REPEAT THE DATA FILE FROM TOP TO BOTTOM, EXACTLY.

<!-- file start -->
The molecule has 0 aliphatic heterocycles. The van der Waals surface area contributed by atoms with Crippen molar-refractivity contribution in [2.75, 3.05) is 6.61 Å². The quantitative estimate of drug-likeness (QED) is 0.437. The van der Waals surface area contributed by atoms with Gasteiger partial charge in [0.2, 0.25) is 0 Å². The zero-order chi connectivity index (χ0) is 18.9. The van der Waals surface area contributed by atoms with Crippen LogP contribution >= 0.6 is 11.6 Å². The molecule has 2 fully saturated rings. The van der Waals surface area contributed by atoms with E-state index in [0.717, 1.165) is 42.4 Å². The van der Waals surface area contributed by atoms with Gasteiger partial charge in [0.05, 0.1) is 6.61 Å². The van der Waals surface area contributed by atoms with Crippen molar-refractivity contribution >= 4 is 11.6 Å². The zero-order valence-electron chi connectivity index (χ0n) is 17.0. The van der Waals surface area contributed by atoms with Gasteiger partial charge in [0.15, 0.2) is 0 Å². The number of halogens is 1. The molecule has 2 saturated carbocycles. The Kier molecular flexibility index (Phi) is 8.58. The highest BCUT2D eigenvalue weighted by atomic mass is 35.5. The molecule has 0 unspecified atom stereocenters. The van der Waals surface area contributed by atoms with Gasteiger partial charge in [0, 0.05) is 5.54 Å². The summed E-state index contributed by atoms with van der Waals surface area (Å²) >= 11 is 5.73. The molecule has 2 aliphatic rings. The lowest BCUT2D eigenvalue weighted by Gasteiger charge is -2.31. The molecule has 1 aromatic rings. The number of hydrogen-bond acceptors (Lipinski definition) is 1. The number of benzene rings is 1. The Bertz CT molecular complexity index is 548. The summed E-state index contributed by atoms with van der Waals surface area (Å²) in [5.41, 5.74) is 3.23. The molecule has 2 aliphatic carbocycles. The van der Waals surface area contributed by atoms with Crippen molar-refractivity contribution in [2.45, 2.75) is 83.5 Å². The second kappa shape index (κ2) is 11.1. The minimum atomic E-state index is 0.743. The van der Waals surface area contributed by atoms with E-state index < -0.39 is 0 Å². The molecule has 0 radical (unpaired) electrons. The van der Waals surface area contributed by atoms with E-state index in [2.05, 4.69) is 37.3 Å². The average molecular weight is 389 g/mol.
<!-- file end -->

The molecule has 0 aliphatic heterocycles. The van der Waals surface area contributed by atoms with Crippen molar-refractivity contribution in [2.75, 3.05) is 6.61 Å². The quantitative estimate of drug-likeness (QED) is 0.437. The van der Waals surface area contributed by atoms with Gasteiger partial charge in [0.2, 0.25) is 0 Å². The zero-order chi connectivity index (χ0) is 18.9. The van der Waals surface area contributed by atoms with Crippen LogP contribution >= 0.6 is 11.6 Å². The molecule has 2 fully saturated rings. The van der Waals surface area contributed by atoms with E-state index in [0.717, 1.165) is 42.4 Å². The van der Waals surface area contributed by atoms with Gasteiger partial charge in [0.05, 0.1) is 6.61 Å². The van der Waals surface area contributed by atoms with Crippen molar-refractivity contribution >= 4 is 11.6 Å². The zero-order valence-electron chi connectivity index (χ0n) is 17.0. The van der Waals surface area contributed by atoms with Gasteiger partial charge in [0.15, 0.2) is 0 Å². The number of halogens is 1. The molecule has 2 saturated carbocycles. The Kier molecular flexibility index (Phi) is 8.58. The highest BCUT2D eigenvalue weighted by atomic mass is 35.5. The molecule has 0 unspecified atom stereocenters. The van der Waals surface area contributed by atoms with Gasteiger partial charge in [0, 0.05) is 5.54 Å². The summed E-state index contributed by atoms with van der Waals surface area (Å²) >= 11 is 5.73. The molecule has 2 aliphatic rings. The lowest BCUT2D eigenvalue weighted by Gasteiger charge is -2.31. The molecule has 1 aromatic rings. The number of hydrogen-bond acceptors (Lipinski definition) is 1. The number of benzene rings is 1. The Bertz CT molecular complexity index is 548. The summed E-state index contributed by atoms with van der Waals surface area (Å²) in [5.41, 5.74) is 3.23. The molecule has 2 aliphatic carbocycles. The van der Waals surface area contributed by atoms with Crippen molar-refractivity contribution in [2.45, 2.75) is 83.5 Å². The second kappa shape index (κ2) is 11.1. The minimum atomic E-state index is 0.743. The van der Waals surface area contributed by atoms with E-state index < -0.39 is 0 Å². The molecule has 0 radical (unpaired) electrons. The van der Waals surface area contributed by atoms with E-state index in [2.05, 4.69) is 37.3 Å². The average molecular weight is 389 g/mol.